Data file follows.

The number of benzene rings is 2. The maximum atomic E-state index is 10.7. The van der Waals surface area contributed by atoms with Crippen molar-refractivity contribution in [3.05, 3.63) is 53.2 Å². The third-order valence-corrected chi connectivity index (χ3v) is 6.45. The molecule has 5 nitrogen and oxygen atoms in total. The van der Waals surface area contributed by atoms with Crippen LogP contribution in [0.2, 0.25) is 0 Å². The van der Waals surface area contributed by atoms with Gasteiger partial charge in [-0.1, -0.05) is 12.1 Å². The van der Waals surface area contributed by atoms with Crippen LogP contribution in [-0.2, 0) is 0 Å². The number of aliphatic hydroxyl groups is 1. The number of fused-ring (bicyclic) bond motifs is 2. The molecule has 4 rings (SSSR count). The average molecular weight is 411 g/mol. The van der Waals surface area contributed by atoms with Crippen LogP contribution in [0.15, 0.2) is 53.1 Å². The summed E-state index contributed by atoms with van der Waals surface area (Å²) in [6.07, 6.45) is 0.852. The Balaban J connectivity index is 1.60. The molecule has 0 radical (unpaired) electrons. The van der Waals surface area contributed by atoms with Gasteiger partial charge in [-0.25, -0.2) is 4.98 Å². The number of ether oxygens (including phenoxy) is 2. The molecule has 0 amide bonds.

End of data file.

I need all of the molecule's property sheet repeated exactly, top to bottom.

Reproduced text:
The number of benzene rings is 2. The maximum atomic E-state index is 10.7. The van der Waals surface area contributed by atoms with Crippen molar-refractivity contribution in [3.05, 3.63) is 53.2 Å². The third-order valence-corrected chi connectivity index (χ3v) is 6.45. The molecule has 5 nitrogen and oxygen atoms in total. The van der Waals surface area contributed by atoms with Crippen LogP contribution in [0.2, 0.25) is 0 Å². The van der Waals surface area contributed by atoms with Gasteiger partial charge in [-0.1, -0.05) is 12.1 Å². The van der Waals surface area contributed by atoms with Crippen LogP contribution in [-0.2, 0) is 0 Å². The number of aliphatic hydroxyl groups is 1. The number of fused-ring (bicyclic) bond motifs is 2. The molecule has 4 rings (SSSR count). The average molecular weight is 411 g/mol. The van der Waals surface area contributed by atoms with Crippen LogP contribution in [0.15, 0.2) is 53.1 Å². The summed E-state index contributed by atoms with van der Waals surface area (Å²) in [6.07, 6.45) is 0.852. The Balaban J connectivity index is 1.60. The molecule has 0 radical (unpaired) electrons. The van der Waals surface area contributed by atoms with Gasteiger partial charge in [-0.25, -0.2) is 4.98 Å². The number of ether oxygens (including phenoxy) is 2. The molecule has 0 amide bonds.